“The Atlas 5 and the Delta 4 Evolved Expendable Launch Vehicles are going to provide our assured access to space and become the workhorse launch vehicles for the 21st century,” Hamel said.
The sadness of seeing the last Titan soar over the horizon is compounded for about 120 Lockheed Martin workers at Vandenberg. They have two months to find new jobs before their Titan careers end. The Defense Department is retaining the workers for the extended period after the last liftoff to help ease the transition.
About 110 workers will begin the effort of closing out the program, including cleanup of the launch pad. Work to decontaminate the Space Launch Complex-4, remove hazardous items and dispose of hardware is expected to last several months as the workforce gradually dwindles down.
The company expects to reduce its total Vandenberg workforce to 159 employees in support of the new Atlas 5 rocket.
Meanwhile, another 250 jobs at Lockheed Martin’s Denver site will be phased out with Titan. But Yager said 60 percent have found new jobs inside the company. That percentage is similar to the rate experienced by Cape Canaveral workers following the final Titan 4 from the East Coast this spring.
Also being impacted are the Titan subcontractors like solid rocket booster-maker Alliant, avionics-maker Honeywell and Aerojet, the engine supplier for Titan since the program’s start.
“What began as a development project for Aerojet ran for 50 years as a production program with 100 percent mission success in space launch applications,” said Aerojet President Michael Martin.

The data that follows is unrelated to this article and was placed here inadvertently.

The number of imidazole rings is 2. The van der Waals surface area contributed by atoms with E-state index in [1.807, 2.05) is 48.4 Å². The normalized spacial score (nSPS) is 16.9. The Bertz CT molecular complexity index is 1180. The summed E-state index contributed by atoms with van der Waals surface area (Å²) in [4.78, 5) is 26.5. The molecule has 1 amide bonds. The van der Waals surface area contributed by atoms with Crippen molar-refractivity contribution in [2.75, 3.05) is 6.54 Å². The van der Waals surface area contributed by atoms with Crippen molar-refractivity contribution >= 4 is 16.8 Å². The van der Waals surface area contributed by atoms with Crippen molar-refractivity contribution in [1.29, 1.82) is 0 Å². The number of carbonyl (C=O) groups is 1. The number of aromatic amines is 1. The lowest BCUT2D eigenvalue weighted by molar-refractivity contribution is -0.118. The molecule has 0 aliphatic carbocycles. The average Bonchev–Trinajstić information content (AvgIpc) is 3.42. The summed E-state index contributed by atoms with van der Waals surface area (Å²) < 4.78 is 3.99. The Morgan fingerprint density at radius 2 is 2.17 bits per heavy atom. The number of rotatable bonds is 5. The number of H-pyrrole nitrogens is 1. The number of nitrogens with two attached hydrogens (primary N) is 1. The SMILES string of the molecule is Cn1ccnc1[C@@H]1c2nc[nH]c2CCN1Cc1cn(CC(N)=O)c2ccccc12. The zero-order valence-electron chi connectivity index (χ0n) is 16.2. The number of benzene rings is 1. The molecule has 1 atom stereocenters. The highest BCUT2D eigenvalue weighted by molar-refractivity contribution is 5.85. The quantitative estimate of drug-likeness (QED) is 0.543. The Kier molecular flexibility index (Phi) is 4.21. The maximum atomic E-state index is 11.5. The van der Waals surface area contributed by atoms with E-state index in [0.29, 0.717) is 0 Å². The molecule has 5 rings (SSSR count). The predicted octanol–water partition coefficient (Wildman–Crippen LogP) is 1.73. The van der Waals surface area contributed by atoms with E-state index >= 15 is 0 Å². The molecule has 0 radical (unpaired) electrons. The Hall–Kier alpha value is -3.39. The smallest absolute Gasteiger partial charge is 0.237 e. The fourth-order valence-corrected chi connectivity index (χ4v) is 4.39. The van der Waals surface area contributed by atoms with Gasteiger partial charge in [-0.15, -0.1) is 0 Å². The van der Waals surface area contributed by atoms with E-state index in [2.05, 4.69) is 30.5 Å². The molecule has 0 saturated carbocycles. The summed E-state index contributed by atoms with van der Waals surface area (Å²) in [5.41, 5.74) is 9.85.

Aerojet produced 1,182 Titan engines and performed 11,582 engine tests and 368 launches.
One of the Vandenberg workers following Titan into the sunset is a space icon. Tom Heter II, Lockheed Martin’s director of launch operations on the West Coast, is retiring in January after 44 years working on Atlas and Titan rockets.
“With my age it’s time I take the offramp if you will and let the group go on down the road with Atlas 5, Delta 4 and the (United Launch Alliance),” Heter, 66, said in an interview.
The ULA will marry the EELV rocket programs under one organization for government launches.
Heter says the thrill of seeing a launch remains strong, as does the pride in his team’s role of putting critical national payloads in space.
“We’re in the business of protecting the good ol’ USA,” he added. “Yeah, we don’t wear the blue uniform but we’re just as dedicated and just as proud. I don’t know if other people that are not in the business can really feel that pride but it certainly runs rampant out here.”
Wednesday’s launch paid tribute to the memory of two respected Titan team members who passed away this year.
Lenny Hoops, an Aerospace Corp. employee, was an expert on ground control systems used to test and launch rockets.
“Lenny’s knowledge of his systems was unrivaled within the corporation and recognized within the contractor community. Lenny’s innate ability to teach coupled with his system knowledge allowed him to conduct several ground system training classes in support of the 2nd Space Launch Squadron. Lenny was most at home with a LASER pointer in hand and a Power Point briefing displayed on a projection screen,” a tribute read.
Abe Freels was a three-decade Titan veteran working as the Lockheed Martin senior program engineer at Cape Canaveral. He was one of 30 brought to Vandenberg to help launch the last vehicle, but died suddenly earlier this month.
In an interview on the eve of the Cape’s final Titan launch in April, Freels spoke about his plans to retire after seeing the last one fly.
“I’m looking to go out and support the B-26 mission at Vandenberg Air Force Base in California, and looking seriously at retirement after that. Titan has been a good run and I don’t know there is anything else in the industry that would fulfill me as much Titan has.”
Their names were placed on the rocket’s second stage, which now orbits the Earth in peace.